microphones in the trees: james blackshaw

Saturday, December 11, 2010

james blackshaw

The formidable guitarist James Blackshaw, who along with the tragically-late Jack Rose helped to stoke a John Fahey et al revival, always belonged to that second camp — his music was never Urban Outfitters folk to begin with, just lucky enough to be in the right place at the right time. But on All Is Falling, one especially hears the distance: the album is a single extended, eight-part piece, a web of guitar arpeggios, plaintive piano, strings and vocals. It’s an impressive feat, ambitious and personal, and could serve to announce Blackshaw’s arrival as a singular voice, unbound from any transitory scene. Too bad it’s pretty weak. dusted magazine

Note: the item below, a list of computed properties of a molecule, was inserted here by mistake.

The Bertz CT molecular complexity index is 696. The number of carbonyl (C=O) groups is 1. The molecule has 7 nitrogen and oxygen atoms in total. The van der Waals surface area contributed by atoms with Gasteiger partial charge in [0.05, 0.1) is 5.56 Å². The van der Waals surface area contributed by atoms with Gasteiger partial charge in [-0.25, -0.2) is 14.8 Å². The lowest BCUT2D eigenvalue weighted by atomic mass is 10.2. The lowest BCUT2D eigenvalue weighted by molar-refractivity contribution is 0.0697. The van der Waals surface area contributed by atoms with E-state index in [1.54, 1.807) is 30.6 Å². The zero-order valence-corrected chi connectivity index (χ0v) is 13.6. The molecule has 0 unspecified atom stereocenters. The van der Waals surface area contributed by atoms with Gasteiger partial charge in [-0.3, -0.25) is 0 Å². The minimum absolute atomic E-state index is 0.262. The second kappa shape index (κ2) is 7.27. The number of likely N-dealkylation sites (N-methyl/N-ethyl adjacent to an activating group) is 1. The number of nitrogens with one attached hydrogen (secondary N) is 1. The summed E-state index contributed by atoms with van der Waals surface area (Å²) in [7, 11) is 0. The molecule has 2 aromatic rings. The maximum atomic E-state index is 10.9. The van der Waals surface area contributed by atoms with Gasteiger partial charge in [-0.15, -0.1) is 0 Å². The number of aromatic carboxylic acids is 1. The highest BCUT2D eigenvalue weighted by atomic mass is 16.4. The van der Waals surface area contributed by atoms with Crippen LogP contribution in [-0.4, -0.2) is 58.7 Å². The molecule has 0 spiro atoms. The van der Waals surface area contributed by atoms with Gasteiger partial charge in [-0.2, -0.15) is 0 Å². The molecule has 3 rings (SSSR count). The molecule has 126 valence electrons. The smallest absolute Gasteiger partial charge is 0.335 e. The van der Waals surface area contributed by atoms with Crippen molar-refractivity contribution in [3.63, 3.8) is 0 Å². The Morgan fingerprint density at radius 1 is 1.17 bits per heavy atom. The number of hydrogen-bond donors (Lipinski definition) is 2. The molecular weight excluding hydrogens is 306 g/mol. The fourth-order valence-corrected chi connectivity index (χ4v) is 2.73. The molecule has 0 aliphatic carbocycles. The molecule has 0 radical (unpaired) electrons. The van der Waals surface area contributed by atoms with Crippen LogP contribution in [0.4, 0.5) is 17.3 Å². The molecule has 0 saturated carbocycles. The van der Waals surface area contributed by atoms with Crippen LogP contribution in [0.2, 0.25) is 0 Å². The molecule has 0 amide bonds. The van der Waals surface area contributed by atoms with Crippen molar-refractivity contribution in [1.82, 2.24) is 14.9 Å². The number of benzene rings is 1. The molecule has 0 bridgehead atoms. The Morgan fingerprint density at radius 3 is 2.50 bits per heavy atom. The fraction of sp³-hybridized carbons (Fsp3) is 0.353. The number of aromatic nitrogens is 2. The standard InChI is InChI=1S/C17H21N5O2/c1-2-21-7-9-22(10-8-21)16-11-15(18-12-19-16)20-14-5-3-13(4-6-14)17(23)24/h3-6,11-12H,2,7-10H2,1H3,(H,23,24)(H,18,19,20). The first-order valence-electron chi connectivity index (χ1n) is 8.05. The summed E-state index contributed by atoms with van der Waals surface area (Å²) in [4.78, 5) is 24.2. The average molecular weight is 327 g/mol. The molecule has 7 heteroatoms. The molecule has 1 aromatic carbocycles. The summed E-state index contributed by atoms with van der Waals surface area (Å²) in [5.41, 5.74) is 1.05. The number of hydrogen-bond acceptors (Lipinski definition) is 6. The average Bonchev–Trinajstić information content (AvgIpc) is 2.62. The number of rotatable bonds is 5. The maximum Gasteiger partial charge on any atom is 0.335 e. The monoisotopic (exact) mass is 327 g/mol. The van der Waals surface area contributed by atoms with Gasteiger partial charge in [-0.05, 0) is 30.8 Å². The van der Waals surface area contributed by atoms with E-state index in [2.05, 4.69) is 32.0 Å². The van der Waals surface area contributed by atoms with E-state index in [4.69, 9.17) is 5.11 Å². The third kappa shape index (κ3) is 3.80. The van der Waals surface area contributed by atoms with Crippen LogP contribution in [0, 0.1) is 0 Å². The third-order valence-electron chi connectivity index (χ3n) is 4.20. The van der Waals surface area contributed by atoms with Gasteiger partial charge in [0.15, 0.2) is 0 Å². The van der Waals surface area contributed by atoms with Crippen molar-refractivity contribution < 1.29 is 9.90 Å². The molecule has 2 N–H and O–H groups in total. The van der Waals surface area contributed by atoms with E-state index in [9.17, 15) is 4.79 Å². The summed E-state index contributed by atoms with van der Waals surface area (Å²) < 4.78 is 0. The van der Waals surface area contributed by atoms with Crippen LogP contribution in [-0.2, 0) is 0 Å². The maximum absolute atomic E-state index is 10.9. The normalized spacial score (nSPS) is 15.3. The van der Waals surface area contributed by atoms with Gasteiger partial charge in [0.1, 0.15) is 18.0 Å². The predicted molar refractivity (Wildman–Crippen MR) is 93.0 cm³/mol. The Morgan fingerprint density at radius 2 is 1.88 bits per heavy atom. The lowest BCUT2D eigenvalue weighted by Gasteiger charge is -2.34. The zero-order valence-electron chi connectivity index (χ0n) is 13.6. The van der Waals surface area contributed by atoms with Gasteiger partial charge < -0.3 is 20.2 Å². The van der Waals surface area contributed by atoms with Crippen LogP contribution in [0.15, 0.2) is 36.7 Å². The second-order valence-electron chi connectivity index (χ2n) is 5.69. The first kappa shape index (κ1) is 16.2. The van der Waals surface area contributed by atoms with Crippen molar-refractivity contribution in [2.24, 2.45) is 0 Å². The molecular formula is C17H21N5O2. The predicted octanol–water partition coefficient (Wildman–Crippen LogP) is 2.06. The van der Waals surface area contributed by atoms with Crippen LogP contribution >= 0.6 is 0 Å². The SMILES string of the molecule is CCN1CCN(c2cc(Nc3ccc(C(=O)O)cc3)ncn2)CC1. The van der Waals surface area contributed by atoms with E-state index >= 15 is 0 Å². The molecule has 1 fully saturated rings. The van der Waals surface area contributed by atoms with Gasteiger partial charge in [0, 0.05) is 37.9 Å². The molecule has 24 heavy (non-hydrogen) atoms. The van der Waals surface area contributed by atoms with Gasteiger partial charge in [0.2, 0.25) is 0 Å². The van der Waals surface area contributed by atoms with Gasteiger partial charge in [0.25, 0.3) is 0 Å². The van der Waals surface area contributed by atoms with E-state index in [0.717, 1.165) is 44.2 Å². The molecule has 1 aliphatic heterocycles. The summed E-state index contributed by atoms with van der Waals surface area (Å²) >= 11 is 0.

christine jones said...


matt b said...

dusted: lounging for years on a freak folk'd bed of reliance towards the mid 2000's.. only to try and use Blackshaw's new album as an opportunity to put on some new sheets of "we now somehow see past"

there's clearly better ways to spend an entire review, try actually reviewing the album for what it is -- not for what it seems to represent

matt again said...

****.."past all this"

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